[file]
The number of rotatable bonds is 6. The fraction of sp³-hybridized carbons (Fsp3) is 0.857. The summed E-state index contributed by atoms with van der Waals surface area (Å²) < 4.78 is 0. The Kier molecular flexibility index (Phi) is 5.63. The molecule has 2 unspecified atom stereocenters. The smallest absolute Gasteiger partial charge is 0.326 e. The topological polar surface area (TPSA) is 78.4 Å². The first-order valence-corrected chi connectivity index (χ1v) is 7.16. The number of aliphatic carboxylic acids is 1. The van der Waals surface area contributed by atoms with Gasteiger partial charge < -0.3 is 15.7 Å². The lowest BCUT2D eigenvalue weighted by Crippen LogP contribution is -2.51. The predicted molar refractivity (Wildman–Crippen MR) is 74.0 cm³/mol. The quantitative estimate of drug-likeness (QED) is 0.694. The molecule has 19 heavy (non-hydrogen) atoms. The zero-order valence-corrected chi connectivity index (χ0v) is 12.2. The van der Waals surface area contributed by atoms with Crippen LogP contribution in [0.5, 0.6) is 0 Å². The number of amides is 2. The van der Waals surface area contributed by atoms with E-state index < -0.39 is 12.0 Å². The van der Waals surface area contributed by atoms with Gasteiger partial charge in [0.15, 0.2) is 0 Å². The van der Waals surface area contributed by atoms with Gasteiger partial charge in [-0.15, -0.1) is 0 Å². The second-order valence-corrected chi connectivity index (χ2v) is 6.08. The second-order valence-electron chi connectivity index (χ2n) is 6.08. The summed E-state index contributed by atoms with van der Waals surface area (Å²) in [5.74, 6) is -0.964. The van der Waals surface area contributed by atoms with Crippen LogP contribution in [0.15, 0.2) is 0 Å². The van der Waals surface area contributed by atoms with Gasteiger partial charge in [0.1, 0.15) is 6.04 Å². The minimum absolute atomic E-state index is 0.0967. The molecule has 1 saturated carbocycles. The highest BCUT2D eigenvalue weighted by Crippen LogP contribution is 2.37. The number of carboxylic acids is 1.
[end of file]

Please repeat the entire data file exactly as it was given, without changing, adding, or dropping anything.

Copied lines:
The number of rotatable bonds is 6. The fraction of sp³-hybridized carbons (Fsp3) is 0.857. The summed E-state index contributed by atoms with van der Waals surface area (Å²) < 4.78 is 0. The Kier molecular flexibility index (Phi) is 5.63. The molecule has 2 unspecified atom stereocenters. The smallest absolute Gasteiger partial charge is 0.326 e. The topological polar surface area (TPSA) is 78.4 Å². The first-order valence-corrected chi connectivity index (χ1v) is 7.16. The number of aliphatic carboxylic acids is 1. The van der Waals surface area contributed by atoms with Gasteiger partial charge < -0.3 is 15.7 Å². The lowest BCUT2D eigenvalue weighted by Crippen LogP contribution is -2.51. The predicted molar refractivity (Wildman–Crippen MR) is 74.0 cm³/mol. The quantitative estimate of drug-likeness (QED) is 0.694. The molecule has 19 heavy (non-hydrogen) atoms. The zero-order valence-corrected chi connectivity index (χ0v) is 12.2. The van der Waals surface area contributed by atoms with Crippen LogP contribution in [0.5, 0.6) is 0 Å². The number of amides is 2. The van der Waals surface area contributed by atoms with E-state index < -0.39 is 12.0 Å². The van der Waals surface area contributed by atoms with Gasteiger partial charge in [0.15, 0.2) is 0 Å². The van der Waals surface area contributed by atoms with Gasteiger partial charge in [-0.15, -0.1) is 0 Å². The second-order valence-corrected chi connectivity index (χ2v) is 6.08. The second-order valence-electron chi connectivity index (χ2n) is 6.08. The summed E-state index contributed by atoms with van der Waals surface area (Å²) in [5.74, 6) is -0.964. The van der Waals surface area contributed by atoms with Crippen LogP contribution in [0.15, 0.2) is 0 Å². The van der Waals surface area contributed by atoms with Gasteiger partial charge in [0.1, 0.15) is 6.04 Å². The minimum absolute atomic E-state index is 0.0967. The molecule has 1 saturated carbocycles. The highest BCUT2D eigenvalue weighted by Crippen LogP contribution is 2.37. The number of carboxylic acids is 1.